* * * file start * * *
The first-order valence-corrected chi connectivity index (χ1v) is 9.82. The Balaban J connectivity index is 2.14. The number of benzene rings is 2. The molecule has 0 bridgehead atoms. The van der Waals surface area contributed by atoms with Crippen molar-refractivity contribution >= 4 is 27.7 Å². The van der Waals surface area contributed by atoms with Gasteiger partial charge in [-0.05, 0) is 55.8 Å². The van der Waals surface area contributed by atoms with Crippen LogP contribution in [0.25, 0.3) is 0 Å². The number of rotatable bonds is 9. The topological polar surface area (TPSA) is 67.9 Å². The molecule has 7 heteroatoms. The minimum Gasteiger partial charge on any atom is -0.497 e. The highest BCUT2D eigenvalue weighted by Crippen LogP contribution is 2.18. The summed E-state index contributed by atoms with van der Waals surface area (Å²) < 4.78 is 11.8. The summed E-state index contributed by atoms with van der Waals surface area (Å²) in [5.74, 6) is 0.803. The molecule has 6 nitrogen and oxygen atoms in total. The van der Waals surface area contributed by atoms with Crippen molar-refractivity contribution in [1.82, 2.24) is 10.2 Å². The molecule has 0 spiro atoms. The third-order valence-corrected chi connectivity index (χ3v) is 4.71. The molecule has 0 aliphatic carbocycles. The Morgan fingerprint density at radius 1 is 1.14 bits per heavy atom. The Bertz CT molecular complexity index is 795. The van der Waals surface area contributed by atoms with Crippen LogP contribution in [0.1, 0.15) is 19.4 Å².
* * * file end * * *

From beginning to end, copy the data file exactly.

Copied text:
The first-order valence-corrected chi connectivity index (χ1v) is 9.82. The Balaban J connectivity index is 2.14. The number of benzene rings is 2. The molecule has 0 bridgehead atoms. The van der Waals surface area contributed by atoms with Crippen molar-refractivity contribution >= 4 is 27.7 Å². The van der Waals surface area contributed by atoms with Gasteiger partial charge in [-0.05, 0) is 55.8 Å². The van der Waals surface area contributed by atoms with Crippen LogP contribution in [0.25, 0.3) is 0 Å². The number of rotatable bonds is 9. The topological polar surface area (TPSA) is 67.9 Å². The molecule has 7 heteroatoms. The minimum Gasteiger partial charge on any atom is -0.497 e. The highest BCUT2D eigenvalue weighted by Crippen LogP contribution is 2.18. The summed E-state index contributed by atoms with van der Waals surface area (Å²) < 4.78 is 11.8. The summed E-state index contributed by atoms with van der Waals surface area (Å²) in [5.74, 6) is 0.803. The molecule has 6 nitrogen and oxygen atoms in total. The van der Waals surface area contributed by atoms with Crippen molar-refractivity contribution in [1.82, 2.24) is 10.2 Å². The molecule has 0 spiro atoms. The third-order valence-corrected chi connectivity index (χ3v) is 4.71. The molecule has 0 aliphatic carbocycles. The Morgan fingerprint density at radius 1 is 1.14 bits per heavy atom. The Bertz CT molecular complexity index is 795. The van der Waals surface area contributed by atoms with Crippen LogP contribution in [0.1, 0.15) is 19.4 Å².